4 Things to Keep in Mind about New Hatch Act Guidance

Categories: The Insider

The Office of Special Counsel, which enforces the Hatch Act, has recently issued new guidance telling federal employees not to talk about “impeachment” or to use terms like “#resist” or “#resistance” while on duty or in the workplace until after Election Day in 2020.  

OSC quickly issued a clarification after our union and allies raised concerns

“Resist” and “resistance”

According to OSC, the phrases “resist” and “resistance” are being used by political groups in their efforts to oppose President Trump’s reelection. But it clarified that “Usages of the terms “resist” and “the Resistance” while on duty or in the workplace that are not directed toward the success or failure of a political party, candidate for partisan political office, or partisan political group are not prohibited by the Hatch Act.  

For example, using “#resist” in relation to an issue, such as “#ResistHate” or “#ResistKavanaugh,” is not political activity under the Hatch Act. We will continue to evaluate the facts and circumstances of each individual complaint that we receive in order to determine whether any alleged conduct violates the Hatch Act.”

OSC also explained that “While on duty or in a federal workplace, employees are prohibited from wearing, displaying, or distributing items from President Trump’s 2016 or 2020 campaigns, like “Make America Great Again,” “#MAGA.”  

This prohibition extends to activity on social media or in other forums.

“Impeachment”

OSC clarified that its guidance was not intended to prevent all discussions of impeachment in the federal workplace. For instance, merely discussing impeachment without advocating for or against it is okay.

“OSC has been asked whether an employee may display items that advocate for the impeachment of the president, who is a candidate for reelection. OSC has advised against this activity because OSC considers advocacy for or against the impeachment of a candidate for federal office to be political activity under the Hatch Act. However, merely discussing impeachment, without advocating for or against its use against such a candidate, is not political activity.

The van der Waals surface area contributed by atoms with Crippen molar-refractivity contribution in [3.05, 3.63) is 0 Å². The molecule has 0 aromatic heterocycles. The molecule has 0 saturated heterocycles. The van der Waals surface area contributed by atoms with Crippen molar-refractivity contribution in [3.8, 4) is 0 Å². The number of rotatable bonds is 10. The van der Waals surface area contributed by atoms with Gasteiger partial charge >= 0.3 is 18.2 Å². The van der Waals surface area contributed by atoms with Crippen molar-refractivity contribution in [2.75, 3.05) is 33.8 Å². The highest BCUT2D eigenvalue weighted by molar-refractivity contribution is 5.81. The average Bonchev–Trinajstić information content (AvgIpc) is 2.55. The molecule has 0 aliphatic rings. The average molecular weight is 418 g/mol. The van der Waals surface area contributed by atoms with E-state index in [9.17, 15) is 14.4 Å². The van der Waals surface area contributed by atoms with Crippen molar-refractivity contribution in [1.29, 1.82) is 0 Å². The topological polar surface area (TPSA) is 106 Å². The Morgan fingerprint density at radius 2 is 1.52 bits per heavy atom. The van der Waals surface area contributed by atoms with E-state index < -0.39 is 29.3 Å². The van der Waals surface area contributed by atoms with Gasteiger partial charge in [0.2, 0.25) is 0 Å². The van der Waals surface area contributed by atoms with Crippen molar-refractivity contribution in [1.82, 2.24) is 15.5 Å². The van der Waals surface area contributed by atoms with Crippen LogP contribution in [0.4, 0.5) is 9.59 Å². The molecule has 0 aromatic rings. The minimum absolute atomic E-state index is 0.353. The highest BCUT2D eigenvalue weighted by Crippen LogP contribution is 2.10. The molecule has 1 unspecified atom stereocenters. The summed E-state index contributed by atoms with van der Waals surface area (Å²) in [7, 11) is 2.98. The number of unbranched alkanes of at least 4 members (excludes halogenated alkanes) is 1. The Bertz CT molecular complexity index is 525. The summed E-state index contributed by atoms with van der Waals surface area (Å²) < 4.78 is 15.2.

For example, two employees may discuss whether reported conduct by the president warrants impeachment and express an opinion about whether the president should be impeached without engaging in political activity. An employee may not, however, display in his or her office a poster that states “#Impeach45” or place a “Don’t Impeach Trump” bumper sticker on a government-owned vehicle because such conduct advocates for or against impeachment of a candidate for federal office.”
 
Our union will always work to make sure the rights of federal employees are protected -- including your rights to free speech. In the meantime:

Here are 4 things to keep in mind about OSC’s latest Hatch Act guidance:

1. OSC’s guidance applies only to those on duty or in the workplace

Off duty, off government property, and without use of government resources (such as agency email), those employees who are deemed “less restricted,” which is most federal employees, are free to express their political opinions.

2. Clearly, OSC is now actively and aggressively reviewing worktime social media posts

They are reviewing worktime posts or even “likes” as it could trigger an investigation based upon OSC’s current guidance.  

3. Employees are advised to comply with the guidance

OSC noted that it has been fielding a lot of inquiries as to employees/managers wearing MAGA hats or displaying material with the words “Resist” or “#Resistance,” and that such material, and/or support or opposition to a possible impeachment of President Trump while at the worksite could be looked at as a violation of the Hatch Act.  

While AFGE has serious concerns with this interpretation and its possible application, we urge all employees to comply with the OSC guidance.

4. Our union is reviewing avenues to address our concerns

Our union will be reviewing all possible avenues to address our concerns that even the revised guidance leaves employees without clear notice of what is an actual violation.  

As always, AFGE will communicate all of its political activity to members via personal email or other non-governmental worksite methods (mailings to home addresses, off-duty meetings, or calls/texts to personal phones), and we will continue to note on such material to not distribute/forward at the worksite. 

Please make sure that AFGE has your correct and updated home email, mailing address, and personal phone numbers, and encourage your co-workers to be sure to update theirs as well.


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